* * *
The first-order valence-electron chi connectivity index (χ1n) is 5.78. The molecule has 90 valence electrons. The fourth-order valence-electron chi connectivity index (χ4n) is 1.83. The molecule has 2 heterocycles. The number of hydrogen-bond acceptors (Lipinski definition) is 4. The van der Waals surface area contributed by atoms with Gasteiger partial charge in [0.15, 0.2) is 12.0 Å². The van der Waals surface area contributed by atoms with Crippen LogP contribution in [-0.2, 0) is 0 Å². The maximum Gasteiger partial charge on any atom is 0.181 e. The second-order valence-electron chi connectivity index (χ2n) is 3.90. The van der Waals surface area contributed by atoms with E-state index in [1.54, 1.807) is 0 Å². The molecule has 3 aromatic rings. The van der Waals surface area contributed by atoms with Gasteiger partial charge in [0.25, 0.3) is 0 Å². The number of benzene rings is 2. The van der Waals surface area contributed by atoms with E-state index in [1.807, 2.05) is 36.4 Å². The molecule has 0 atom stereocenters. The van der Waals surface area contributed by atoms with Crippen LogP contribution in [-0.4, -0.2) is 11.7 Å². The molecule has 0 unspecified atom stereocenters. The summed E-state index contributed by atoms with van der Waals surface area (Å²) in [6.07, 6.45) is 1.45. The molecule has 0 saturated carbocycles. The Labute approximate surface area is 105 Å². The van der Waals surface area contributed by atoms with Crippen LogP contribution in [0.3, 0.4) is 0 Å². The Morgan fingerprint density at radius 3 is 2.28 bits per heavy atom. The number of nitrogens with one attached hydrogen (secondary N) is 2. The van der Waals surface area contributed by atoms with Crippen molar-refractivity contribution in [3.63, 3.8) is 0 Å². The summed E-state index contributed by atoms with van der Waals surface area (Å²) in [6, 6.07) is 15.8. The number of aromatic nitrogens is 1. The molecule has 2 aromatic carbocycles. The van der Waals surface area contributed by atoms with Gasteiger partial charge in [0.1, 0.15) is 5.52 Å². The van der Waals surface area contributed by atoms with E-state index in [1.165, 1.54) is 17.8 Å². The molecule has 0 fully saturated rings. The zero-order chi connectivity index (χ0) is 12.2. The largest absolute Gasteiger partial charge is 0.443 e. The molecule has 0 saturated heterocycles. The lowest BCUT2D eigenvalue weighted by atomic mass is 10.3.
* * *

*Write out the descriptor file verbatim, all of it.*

The first-order valence-electron chi connectivity index (χ1n) is 5.78. The molecule has 90 valence electrons. The fourth-order valence-electron chi connectivity index (χ4n) is 1.83. The molecule has 2 heterocycles. The number of hydrogen-bond acceptors (Lipinski definition) is 4. The van der Waals surface area contributed by atoms with Gasteiger partial charge in [0.15, 0.2) is 12.0 Å². The van der Waals surface area contributed by atoms with Crippen LogP contribution in [-0.2, 0) is 0 Å². The maximum Gasteiger partial charge on any atom is 0.181 e. The second-order valence-electron chi connectivity index (χ2n) is 3.90. The van der Waals surface area contributed by atoms with E-state index in [1.54, 1.807) is 0 Å². The molecule has 3 aromatic rings. The van der Waals surface area contributed by atoms with Gasteiger partial charge in [0.25, 0.3) is 0 Å². The number of benzene rings is 2. The van der Waals surface area contributed by atoms with E-state index in [1.807, 2.05) is 36.4 Å². The molecule has 0 atom stereocenters. The van der Waals surface area contributed by atoms with Crippen LogP contribution in [-0.4, -0.2) is 11.7 Å². The molecule has 0 unspecified atom stereocenters. The summed E-state index contributed by atoms with van der Waals surface area (Å²) in [6.07, 6.45) is 1.45. The molecule has 0 saturated carbocycles. The Labute approximate surface area is 105 Å². The van der Waals surface area contributed by atoms with Crippen LogP contribution in [0.3, 0.4) is 0 Å². The Morgan fingerprint density at radius 3 is 2.28 bits per heavy atom. The number of nitrogens with one attached hydrogen (secondary N) is 2. The van der Waals surface area contributed by atoms with Crippen molar-refractivity contribution in [3.63, 3.8) is 0 Å². The summed E-state index contributed by atoms with van der Waals surface area (Å²) in [6, 6.07) is 15.8. The number of aromatic nitrogens is 1. The molecule has 2 aromatic carbocycles. The van der Waals surface area contributed by atoms with Gasteiger partial charge in [0.1, 0.15) is 5.52 Å². The van der Waals surface area contributed by atoms with E-state index in [1.165, 1.54) is 17.8 Å². The molecule has 0 fully saturated rings. The zero-order chi connectivity index (χ0) is 12.2. The largest absolute Gasteiger partial charge is 0.443 e. The molecule has 0 saturated heterocycles. The lowest BCUT2D eigenvalue weighted by atomic mass is 10.3.